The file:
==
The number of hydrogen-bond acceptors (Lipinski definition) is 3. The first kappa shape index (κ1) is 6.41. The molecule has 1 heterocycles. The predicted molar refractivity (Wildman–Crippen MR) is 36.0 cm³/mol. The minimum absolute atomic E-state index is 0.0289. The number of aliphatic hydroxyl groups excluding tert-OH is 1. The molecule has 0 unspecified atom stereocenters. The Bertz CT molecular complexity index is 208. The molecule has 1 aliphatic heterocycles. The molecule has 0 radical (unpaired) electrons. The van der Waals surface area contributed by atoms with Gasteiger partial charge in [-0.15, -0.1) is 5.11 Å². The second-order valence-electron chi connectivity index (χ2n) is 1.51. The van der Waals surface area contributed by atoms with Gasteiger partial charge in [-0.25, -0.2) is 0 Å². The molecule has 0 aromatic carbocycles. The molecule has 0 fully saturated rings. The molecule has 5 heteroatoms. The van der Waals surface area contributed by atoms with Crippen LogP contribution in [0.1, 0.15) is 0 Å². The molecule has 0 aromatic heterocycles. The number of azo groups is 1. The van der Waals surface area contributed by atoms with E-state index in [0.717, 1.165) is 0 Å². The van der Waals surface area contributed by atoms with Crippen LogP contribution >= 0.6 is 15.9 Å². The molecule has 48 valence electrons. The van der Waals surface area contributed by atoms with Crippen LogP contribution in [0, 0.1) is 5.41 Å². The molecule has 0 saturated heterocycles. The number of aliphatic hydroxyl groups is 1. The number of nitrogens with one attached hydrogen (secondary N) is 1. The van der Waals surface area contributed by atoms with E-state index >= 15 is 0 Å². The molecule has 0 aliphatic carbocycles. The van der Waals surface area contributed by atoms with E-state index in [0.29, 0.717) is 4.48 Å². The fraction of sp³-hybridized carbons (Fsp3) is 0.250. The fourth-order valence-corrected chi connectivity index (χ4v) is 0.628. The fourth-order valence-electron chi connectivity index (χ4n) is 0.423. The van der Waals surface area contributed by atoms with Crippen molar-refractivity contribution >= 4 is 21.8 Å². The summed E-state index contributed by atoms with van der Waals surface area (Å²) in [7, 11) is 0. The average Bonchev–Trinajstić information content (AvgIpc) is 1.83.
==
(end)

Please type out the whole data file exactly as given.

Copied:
The number of hydrogen-bond acceptors (Lipinski definition) is 3. The first kappa shape index (κ1) is 6.41. The molecule has 1 heterocycles. The predicted molar refractivity (Wildman–Crippen MR) is 36.0 cm³/mol. The minimum absolute atomic E-state index is 0.0289. The number of aliphatic hydroxyl groups excluding tert-OH is 1. The molecule has 0 unspecified atom stereocenters. The Bertz CT molecular complexity index is 208. The molecule has 1 aliphatic heterocycles. The molecule has 0 radical (unpaired) electrons. The van der Waals surface area contributed by atoms with Gasteiger partial charge in [-0.15, -0.1) is 5.11 Å². The second-order valence-electron chi connectivity index (χ2n) is 1.51. The van der Waals surface area contributed by atoms with Gasteiger partial charge in [-0.25, -0.2) is 0 Å². The molecule has 0 aromatic carbocycles. The molecule has 0 fully saturated rings. The molecule has 5 heteroatoms. The van der Waals surface area contributed by atoms with Crippen LogP contribution in [0.1, 0.15) is 0 Å². The molecule has 0 aromatic heterocycles. The number of azo groups is 1. The van der Waals surface area contributed by atoms with E-state index in [0.717, 1.165) is 0 Å². The van der Waals surface area contributed by atoms with Crippen LogP contribution >= 0.6 is 15.9 Å². The molecule has 48 valence electrons. The van der Waals surface area contributed by atoms with Crippen LogP contribution in [0, 0.1) is 5.41 Å². The molecule has 0 saturated heterocycles. The number of aliphatic hydroxyl groups is 1. The number of nitrogens with one attached hydrogen (secondary N) is 1. The van der Waals surface area contributed by atoms with E-state index >= 15 is 0 Å². The molecule has 0 aliphatic carbocycles. The van der Waals surface area contributed by atoms with E-state index in [0.29, 0.717) is 4.48 Å². The fraction of sp³-hybridized carbons (Fsp3) is 0.250. The fourth-order valence-corrected chi connectivity index (χ4v) is 0.628. The fourth-order valence-electron chi connectivity index (χ4n) is 0.423. The van der Waals surface area contributed by atoms with Crippen molar-refractivity contribution >= 4 is 21.8 Å². The summed E-state index contributed by atoms with van der Waals surface area (Å²) in [7, 11) is 0. The average Bonchev–Trinajstić information content (AvgIpc) is 1.83.